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Let $$f(x) = \lfloor x \rfloor + (x - \lfloor x \rfloor)^2$$ for all $x \in \mathbb{R}$. Then what is the set of all values taken by the function $f$?

My intuition is: if we take $x$ as an integer then $\lfloor x \rfloor =x$ hence $f(x) = x$. When $x$ is not an integer then $(x - \lfloor x \rfloor)$ is the fractional part of $x$ and its square will be a positive fraction also.

Now can I say that this process will generate all $\mathbb{R}-\mathbb{Z}$?

I would like to have a proof if I am correct.

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  • $\begingroup$ What do you mean by [x], just rounding x? $\endgroup$ Aug 18, 2019 at 19:12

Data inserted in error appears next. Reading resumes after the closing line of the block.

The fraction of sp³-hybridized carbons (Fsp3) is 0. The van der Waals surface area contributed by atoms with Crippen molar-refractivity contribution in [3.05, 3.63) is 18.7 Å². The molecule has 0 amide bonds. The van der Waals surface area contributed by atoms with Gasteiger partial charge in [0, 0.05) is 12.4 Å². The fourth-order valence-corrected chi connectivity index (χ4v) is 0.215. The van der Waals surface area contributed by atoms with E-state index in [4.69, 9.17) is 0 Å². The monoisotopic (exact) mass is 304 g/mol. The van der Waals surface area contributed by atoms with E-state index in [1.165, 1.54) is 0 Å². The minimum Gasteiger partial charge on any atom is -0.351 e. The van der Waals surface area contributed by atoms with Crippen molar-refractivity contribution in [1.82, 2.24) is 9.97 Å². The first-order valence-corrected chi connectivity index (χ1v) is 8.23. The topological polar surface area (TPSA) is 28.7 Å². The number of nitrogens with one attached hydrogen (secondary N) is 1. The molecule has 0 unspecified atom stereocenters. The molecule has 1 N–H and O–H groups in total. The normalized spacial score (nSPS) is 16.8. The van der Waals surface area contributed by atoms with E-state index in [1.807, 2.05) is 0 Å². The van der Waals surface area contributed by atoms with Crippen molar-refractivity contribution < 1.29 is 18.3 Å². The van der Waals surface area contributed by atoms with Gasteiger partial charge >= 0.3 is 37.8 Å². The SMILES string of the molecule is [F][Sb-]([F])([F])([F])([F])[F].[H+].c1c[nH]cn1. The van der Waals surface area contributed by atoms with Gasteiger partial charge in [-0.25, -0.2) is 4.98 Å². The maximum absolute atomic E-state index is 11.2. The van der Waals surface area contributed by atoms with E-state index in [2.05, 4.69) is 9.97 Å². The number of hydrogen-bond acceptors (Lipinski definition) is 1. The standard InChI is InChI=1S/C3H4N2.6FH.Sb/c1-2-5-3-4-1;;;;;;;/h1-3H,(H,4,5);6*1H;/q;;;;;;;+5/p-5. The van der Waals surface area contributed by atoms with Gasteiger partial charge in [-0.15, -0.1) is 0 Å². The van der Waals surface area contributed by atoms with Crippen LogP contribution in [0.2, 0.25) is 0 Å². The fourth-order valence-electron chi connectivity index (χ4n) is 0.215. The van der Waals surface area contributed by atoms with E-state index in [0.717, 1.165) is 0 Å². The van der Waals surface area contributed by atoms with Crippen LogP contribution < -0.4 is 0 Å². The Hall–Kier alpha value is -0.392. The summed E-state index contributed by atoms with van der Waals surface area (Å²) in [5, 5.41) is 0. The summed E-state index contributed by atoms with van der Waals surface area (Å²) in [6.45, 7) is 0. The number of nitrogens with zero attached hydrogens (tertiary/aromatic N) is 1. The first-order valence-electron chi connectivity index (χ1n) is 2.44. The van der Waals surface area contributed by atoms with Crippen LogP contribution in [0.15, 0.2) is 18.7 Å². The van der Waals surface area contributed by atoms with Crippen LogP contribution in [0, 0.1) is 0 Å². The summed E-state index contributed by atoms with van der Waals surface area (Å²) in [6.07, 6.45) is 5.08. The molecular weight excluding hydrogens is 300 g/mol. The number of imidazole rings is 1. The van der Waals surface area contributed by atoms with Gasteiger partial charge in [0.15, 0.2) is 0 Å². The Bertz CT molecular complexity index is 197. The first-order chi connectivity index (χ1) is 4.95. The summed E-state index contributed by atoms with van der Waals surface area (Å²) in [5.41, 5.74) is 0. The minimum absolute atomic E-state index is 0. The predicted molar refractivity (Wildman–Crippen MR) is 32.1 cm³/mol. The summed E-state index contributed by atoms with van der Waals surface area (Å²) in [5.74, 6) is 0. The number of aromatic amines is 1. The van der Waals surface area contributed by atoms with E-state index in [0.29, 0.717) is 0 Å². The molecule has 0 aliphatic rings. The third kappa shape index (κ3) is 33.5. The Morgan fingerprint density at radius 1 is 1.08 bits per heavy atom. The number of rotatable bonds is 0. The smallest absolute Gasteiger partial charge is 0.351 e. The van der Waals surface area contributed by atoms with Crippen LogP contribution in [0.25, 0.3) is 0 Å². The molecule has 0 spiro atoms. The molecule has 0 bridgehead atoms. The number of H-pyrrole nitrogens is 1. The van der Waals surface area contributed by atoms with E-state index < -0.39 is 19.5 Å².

• $\begingroup$ That often means $\lfloor x \rfloor$ in lower level courses, @callculus $\endgroup$
    – MPW
    Aug 18, 2019 at 19:15
  • $\begingroup$ @callculus Like [1.5]=1 i.e.[x]=integer that is not greater than x. $\endgroup$ Aug 18, 2019 at 19:16

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For all $x\in\mathbb{R}$ we can write $$x=\lfloor x\rfloor+\{x\}$$ where $\{x\}$ denotes the fractional part of $x$. Thus we have that $$f(x)=\lfloor x\rfloor+\{x\}^2$$ I will now prove that for any $y\in\mathbb{R}$ there exists some $x\in\mathbb{R}$ such that $y=f(x)$. Note that this is equivalent to $$y=\lfloor y\rfloor+\{y\}=\lfloor x\rfloor+\{x\}^2=f(x)$$ Hence, by comparing integer and fractional parts, we need $\lfloor x\rfloor=\lfloor y\rfloor$ and $\{x\}^2=\{y\}$. Thus, for exactly $x=\lfloor y\rfloor+\sqrt{\{y\}}$, we have that $f(x)=y$. This means that the domain and range of $f(x)$ is $\mathbb{R}$.

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